Many of you will have visited Emery Walker’s House but did you know that during lockdown they are running a series of virtual talks? There is also an online quiz. Do look on the website . The next talk is about May Morris. She was a lecturer, writer, editor, accomplished designer and jeweller, champion of women’s rights, but it is her work as an embroiderer that is considered to be her greatest achievement.
We have received an email from Annabelle May that brings news of an imminent decision to vacate Lilla Husset and store the archives elsewhere, as yet unspecified.
Members will know that the FHHS is not at all poitical or even a campaigning society but you will all know that the font of knowledge about the borough is the LBHF Archive. Although some records are now at the London Metropolitan Archives or The National Archive the bulk of our history and much of its cultural depth is contained in the Archive. There is of course the local history and ready access archives of books, photos and some maps in the recently created archives space above Hammersmith Library. The real gems and source material are contained in the purpose built archive storage at Lilla Husset. This was a planning gain when its parent building was authorised; the lease has now run out and rent is being charged.
The archive storage is a vital resource for historians and local residents but also provides an important function for many professionals. Drainage plans and old maps are regularly accessed by architects and planning consultants, residents wishing to make alterations can research their building and the rich history of their immediate location, although not available instantly it can be accessed through the archivist. Just imagine the rigmarole if this storage is held remotely and even worse if its contents were to be managed and controlled by another organisation. Even LBHF councillors would find this difficult and may find charges for holding the archives and for accessing them could outweigh the current rent. See the Local Government Acts for their responsibilities. This was an issue under the Conservatives but now recurs under Labour so all politicians appear to be uncaring where their, and our, archives are concerned.
Here is Annabelle’s email in full.
We have had a number of mentions of Zoffany recently and Vernon Burgess tells me that the definitive book is ‘Johan Zoffany RA: Society Observed‘ | ISBN 9780300176049 it is ferociously expensive even online but may be available second hand or from libraries.
I have once before sung the praises of the London Topographical Society and you may recall that one of their books about London Bridge prompted the brilliant illustrated talk by Dorian Gerhold that many attended. As a member of the society you receive a copy of their newsletter and any book published in the year. A serious boon for anyone interested in the history of London presented through Maps and documents; do have a look at their website. I have just received ‘London Parish Maps to 1900‘ a massive tome which is an illustrated catalogue of maps ordered by parishes. Although it just contains the bare information about most maps for some it provides snippets of information and there is a brief detail about the main personalities involved with the maps. For Fulham and Hammersmith I learned that Frederick Crace (1779-1859) an interior decorator who worked on Woburn Abbey, Carlton House, Brighton Pavilion, Windsor and Buckingham Palace lived in Hammersmith. On his death his collection of topographical prints and commisioned paintings of historic buildings was bought by the British Museum: the maps are now in the British Library. At a less elevated level the Vestry Clerk at Fulham in 1898 was suspended from his duties and is believed to have absconded to America! There are a number of coloured illustrations of the maps commissioned by the two Vestries to help in their work and mention is made of the FHHS and its predecessors’ publications. Some of the maps are in the LMA and not held in our archives so perhaps an excuse for a trip to the LMA and lunch in the Gunmakers when the restrictions are lifted.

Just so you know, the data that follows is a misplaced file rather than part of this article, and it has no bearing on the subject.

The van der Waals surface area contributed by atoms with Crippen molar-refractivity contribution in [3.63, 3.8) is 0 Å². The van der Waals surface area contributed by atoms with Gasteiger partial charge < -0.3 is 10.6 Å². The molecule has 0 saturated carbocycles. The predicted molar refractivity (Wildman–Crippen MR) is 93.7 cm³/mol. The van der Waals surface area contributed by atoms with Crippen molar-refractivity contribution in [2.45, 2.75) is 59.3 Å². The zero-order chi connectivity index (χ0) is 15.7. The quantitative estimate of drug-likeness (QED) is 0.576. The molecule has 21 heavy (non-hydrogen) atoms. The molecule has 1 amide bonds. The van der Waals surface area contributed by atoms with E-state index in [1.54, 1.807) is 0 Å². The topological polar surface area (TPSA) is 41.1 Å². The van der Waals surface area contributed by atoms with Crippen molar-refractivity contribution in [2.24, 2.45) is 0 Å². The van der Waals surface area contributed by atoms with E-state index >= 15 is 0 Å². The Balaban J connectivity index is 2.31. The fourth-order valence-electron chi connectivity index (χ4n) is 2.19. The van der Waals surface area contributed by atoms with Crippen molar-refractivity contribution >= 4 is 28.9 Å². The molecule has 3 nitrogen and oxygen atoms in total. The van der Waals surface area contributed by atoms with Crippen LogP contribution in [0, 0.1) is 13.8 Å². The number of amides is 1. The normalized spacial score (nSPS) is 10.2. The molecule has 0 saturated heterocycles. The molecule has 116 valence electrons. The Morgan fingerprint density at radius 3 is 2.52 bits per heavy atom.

Westminster Archives are publicising a video talk about the Blitz which is linked to a book by retired professor Mark Clapton called ‘The Blitz Companion‘ check out the video and details of the book are in the link.
Emery Walker Trust has again been busy and in addition to its virtual tour and other resources it will present a talk about the Islamic objects in the collection. This will be on 7 November at 1500 (3:00PM).